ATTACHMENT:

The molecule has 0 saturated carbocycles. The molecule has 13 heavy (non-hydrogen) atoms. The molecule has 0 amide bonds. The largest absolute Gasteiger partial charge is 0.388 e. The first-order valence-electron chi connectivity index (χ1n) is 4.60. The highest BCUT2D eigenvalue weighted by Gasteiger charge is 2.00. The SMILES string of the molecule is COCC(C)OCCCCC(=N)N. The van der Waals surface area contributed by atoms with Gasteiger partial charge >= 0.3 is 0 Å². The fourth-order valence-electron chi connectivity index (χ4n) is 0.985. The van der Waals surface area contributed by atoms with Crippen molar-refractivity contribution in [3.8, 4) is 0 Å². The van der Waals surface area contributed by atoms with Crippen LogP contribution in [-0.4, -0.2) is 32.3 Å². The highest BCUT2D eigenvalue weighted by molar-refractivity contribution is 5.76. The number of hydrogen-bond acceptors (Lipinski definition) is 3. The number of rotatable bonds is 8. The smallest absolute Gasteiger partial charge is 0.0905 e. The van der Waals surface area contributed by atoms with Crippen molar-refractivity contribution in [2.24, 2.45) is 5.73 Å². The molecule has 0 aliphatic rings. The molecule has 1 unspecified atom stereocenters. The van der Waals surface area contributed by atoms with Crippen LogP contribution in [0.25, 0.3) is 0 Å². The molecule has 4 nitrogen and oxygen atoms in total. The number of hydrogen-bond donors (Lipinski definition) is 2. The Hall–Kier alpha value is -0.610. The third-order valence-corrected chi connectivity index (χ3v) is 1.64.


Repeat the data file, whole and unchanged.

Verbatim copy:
The molecule has 0 saturated carbocycles. The molecule has 13 heavy (non-hydrogen) atoms. The molecule has 0 amide bonds. The largest absolute Gasteiger partial charge is 0.388 e. The first-order valence-electron chi connectivity index (χ1n) is 4.60. The highest BCUT2D eigenvalue weighted by Gasteiger charge is 2.00. The SMILES string of the molecule is COCC(C)OCCCCC(=N)N. The van der Waals surface area contributed by atoms with Gasteiger partial charge >= 0.3 is 0 Å². The fourth-order valence-electron chi connectivity index (χ4n) is 0.985. The van der Waals surface area contributed by atoms with Crippen molar-refractivity contribution in [3.8, 4) is 0 Å². The van der Waals surface area contributed by atoms with Crippen LogP contribution in [-0.4, -0.2) is 32.3 Å². The highest BCUT2D eigenvalue weighted by molar-refractivity contribution is 5.76. The number of hydrogen-bond acceptors (Lipinski definition) is 3. The number of rotatable bonds is 8. The smallest absolute Gasteiger partial charge is 0.0905 e. The van der Waals surface area contributed by atoms with Crippen molar-refractivity contribution in [2.24, 2.45) is 5.73 Å². The molecule has 0 aliphatic rings. The molecule has 1 unspecified atom stereocenters. The van der Waals surface area contributed by atoms with Crippen LogP contribution in [0.25, 0.3) is 0 Å². The molecule has 4 nitrogen and oxygen atoms in total. The number of hydrogen-bond donors (Lipinski definition) is 2. The Hall–Kier alpha value is -0.610. The third-order valence-corrected chi connectivity index (χ3v) is 1.64.